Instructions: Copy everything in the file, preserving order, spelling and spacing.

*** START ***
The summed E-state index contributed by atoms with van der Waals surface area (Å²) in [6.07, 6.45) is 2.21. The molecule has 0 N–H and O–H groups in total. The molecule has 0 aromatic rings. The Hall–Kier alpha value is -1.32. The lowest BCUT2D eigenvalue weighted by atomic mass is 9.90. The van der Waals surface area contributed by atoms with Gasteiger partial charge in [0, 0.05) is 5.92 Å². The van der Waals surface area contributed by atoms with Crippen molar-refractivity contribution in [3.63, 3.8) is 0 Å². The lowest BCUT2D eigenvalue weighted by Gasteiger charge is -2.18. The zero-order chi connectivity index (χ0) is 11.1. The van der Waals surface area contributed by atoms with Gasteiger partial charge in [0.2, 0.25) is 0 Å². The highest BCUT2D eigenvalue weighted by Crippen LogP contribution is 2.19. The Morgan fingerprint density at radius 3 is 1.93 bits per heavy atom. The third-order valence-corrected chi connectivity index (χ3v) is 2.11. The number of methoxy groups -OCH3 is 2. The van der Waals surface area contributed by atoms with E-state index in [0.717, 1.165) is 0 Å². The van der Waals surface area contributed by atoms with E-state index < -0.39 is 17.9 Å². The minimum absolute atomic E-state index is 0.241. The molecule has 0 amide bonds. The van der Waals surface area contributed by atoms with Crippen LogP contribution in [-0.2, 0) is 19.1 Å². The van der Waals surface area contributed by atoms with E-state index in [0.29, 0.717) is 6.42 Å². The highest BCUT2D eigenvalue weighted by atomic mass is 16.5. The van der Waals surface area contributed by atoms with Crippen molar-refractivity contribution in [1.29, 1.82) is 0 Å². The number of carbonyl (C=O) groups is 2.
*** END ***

The summed E-state index contributed by atoms with van der Waals surface area (Å²) in [6.07, 6.45) is 2.21. The molecule has 0 N–H and O–H groups in total. The molecule has 0 aromatic rings. The Hall–Kier alpha value is -1.32. The lowest BCUT2D eigenvalue weighted by atomic mass is 9.90. The van der Waals surface area contributed by atoms with Gasteiger partial charge in [0, 0.05) is 5.92 Å². The van der Waals surface area contributed by atoms with Crippen molar-refractivity contribution in [3.63, 3.8) is 0 Å². The lowest BCUT2D eigenvalue weighted by Gasteiger charge is -2.18. The zero-order chi connectivity index (χ0) is 11.1. The van der Waals surface area contributed by atoms with Gasteiger partial charge in [0.2, 0.25) is 0 Å². The highest BCUT2D eigenvalue weighted by Crippen LogP contribution is 2.19. The Morgan fingerprint density at radius 3 is 1.93 bits per heavy atom. The third-order valence-corrected chi connectivity index (χ3v) is 2.11. The number of methoxy groups -OCH3 is 2. The van der Waals surface area contributed by atoms with E-state index in [0.717, 1.165) is 0 Å². The van der Waals surface area contributed by atoms with E-state index < -0.39 is 17.9 Å². The minimum absolute atomic E-state index is 0.241. The molecule has 0 amide bonds. The van der Waals surface area contributed by atoms with Crippen LogP contribution in [-0.2, 0) is 19.1 Å². The van der Waals surface area contributed by atoms with E-state index in [0.29, 0.717) is 6.42 Å². The highest BCUT2D eigenvalue weighted by atomic mass is 16.5. The van der Waals surface area contributed by atoms with Crippen molar-refractivity contribution in [1.29, 1.82) is 0 Å². The number of carbonyl (C=O) groups is 2.